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5 tips when interviewing candidates remotely

With time being a luxury for most businesses, seeing every candidate when interviewing is not always an option. Here are five top tips to consider when interviewing remotely.

Seeing every candidate when interviewing for a role is often unachievable and not a good use of time, which is precious in any business. Therefore, telephone or video interviews can be a quicker, and less complex way to fill a job role, particularly when interviewing for roles with a large applicant pool. With this in mind, Aaron Wallis  Marketing Recruitment has collated five tips for employers to get the most out of a telephone or video interview:

1) Have an objective

To make your telephone or video interviews as efficient as possible, plan ahead and think about exactly what you need to hear from a candidate for them to advance to the next stage of the process. Refer back to your person and job specifications and decide which are the most important factors of a candidate’s suitability or capability. This will help guide the questions you’ll ask during the interview.

2) Plan your questions

The best telephone or video interviews are conversational and free-flowing, giving both the employer and the candidate the flexibility to explore if it is a good fit. Despite this, having a planned structure will eliminate any lapses in the discussion, as well as ultimately allowing you as an employer to get what you need out of the interview. The average telephone interview is around 30 minutes, so it can be useful to have around 5-10 questions planned ahead.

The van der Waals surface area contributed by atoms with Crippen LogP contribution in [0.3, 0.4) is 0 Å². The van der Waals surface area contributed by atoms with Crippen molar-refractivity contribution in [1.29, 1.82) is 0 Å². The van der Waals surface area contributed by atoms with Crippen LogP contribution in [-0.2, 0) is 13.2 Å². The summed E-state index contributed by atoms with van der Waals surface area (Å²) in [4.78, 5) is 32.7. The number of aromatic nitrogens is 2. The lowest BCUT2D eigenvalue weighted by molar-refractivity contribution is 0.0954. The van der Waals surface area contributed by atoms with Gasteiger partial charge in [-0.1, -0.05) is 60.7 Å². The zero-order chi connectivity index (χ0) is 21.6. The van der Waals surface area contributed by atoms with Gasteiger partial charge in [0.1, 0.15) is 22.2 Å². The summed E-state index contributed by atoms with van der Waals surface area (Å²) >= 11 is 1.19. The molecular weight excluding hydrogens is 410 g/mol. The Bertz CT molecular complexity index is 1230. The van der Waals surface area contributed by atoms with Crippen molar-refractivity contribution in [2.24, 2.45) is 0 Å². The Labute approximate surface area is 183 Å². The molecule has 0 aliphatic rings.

3) Who’s calling who?

Make sure you’ve properly communicated the agreed time and contact details for the interview. There’s not much worse than both parties waiting for one to call the other, which could set a negative tone for the interview. As the employer, it can be a good idea to lead the exchange by agreeing that you’ll call the candidate first.

4) Prepare your environment

Where you conduct a telephone interview can make a big difference. If possible, try to book out a room where you won’t be disturbed – and let your colleagues know that you’re busy whilst the interview takes place. Removing any noise disturbances will ensure that the interview runs smoothly and there are no awkward blips in communication.

Equally, if carrying out a video interview, try to create a neutral environment where the candidate won’t be distracted by anything happening in the background of their screen.

5) Put the candidate at ease

Telephone or Skype interviews can feel awkward at times, it’s a lot harder to pick up on body language cues which can make candidates feel under even more pressure and bring out their nerves. Give the candidate the opportunity to shine by starting with some small-talk and ‘ease-in’ questions which will allow the interview to flow a lot more smoothly. If possible, leave the trickier questions to the later stages of the interview, where the candidate will have had a better chance to settle into the situation.